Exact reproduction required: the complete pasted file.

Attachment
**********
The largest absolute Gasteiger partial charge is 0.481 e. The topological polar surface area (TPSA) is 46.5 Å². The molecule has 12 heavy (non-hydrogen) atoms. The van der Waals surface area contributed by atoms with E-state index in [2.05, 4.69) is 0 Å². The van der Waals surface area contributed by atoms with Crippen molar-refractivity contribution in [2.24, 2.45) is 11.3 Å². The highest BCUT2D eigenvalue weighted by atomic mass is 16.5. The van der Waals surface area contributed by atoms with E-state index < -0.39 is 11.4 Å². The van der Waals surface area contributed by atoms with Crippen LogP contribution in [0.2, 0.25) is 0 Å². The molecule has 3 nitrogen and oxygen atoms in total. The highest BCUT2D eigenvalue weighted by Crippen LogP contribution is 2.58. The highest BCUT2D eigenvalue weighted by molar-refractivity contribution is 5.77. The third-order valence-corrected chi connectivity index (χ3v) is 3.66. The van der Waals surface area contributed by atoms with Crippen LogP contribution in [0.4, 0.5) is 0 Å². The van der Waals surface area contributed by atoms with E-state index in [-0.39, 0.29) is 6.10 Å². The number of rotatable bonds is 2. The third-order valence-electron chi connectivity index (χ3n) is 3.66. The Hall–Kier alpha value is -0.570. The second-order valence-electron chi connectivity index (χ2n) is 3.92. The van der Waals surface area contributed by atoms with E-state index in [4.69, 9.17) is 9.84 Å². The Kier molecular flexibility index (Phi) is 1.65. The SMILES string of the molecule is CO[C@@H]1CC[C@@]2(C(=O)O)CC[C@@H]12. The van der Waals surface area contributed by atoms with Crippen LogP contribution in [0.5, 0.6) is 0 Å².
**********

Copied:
The largest absolute Gasteiger partial charge is 0.481 e. The topological polar surface area (TPSA) is 46.5 Å². The molecule has 12 heavy (non-hydrogen) atoms. The van der Waals surface area contributed by atoms with E-state index in [2.05, 4.69) is 0 Å². The van der Waals surface area contributed by atoms with Crippen molar-refractivity contribution in [2.24, 2.45) is 11.3 Å². The highest BCUT2D eigenvalue weighted by atomic mass is 16.5. The van der Waals surface area contributed by atoms with E-state index < -0.39 is 11.4 Å². The van der Waals surface area contributed by atoms with Crippen LogP contribution in [0.2, 0.25) is 0 Å². The molecule has 3 nitrogen and oxygen atoms in total. The highest BCUT2D eigenvalue weighted by Crippen LogP contribution is 2.58. The highest BCUT2D eigenvalue weighted by molar-refractivity contribution is 5.77. The third-order valence-corrected chi connectivity index (χ3v) is 3.66. The van der Waals surface area contributed by atoms with Crippen LogP contribution in [0.4, 0.5) is 0 Å². The van der Waals surface area contributed by atoms with E-state index in [-0.39, 0.29) is 6.10 Å². The number of rotatable bonds is 2. The third-order valence-electron chi connectivity index (χ3n) is 3.66. The Hall–Kier alpha value is -0.570. The second-order valence-electron chi connectivity index (χ2n) is 3.92. The van der Waals surface area contributed by atoms with E-state index in [4.69, 9.17) is 9.84 Å². The Kier molecular flexibility index (Phi) is 1.65. The SMILES string of the molecule is CO[C@@H]1CC[C@@]2(C(=O)O)CC[C@@H]12. The van der Waals surface area contributed by atoms with Crippen LogP contribution in [0.5, 0.6) is 0 Å².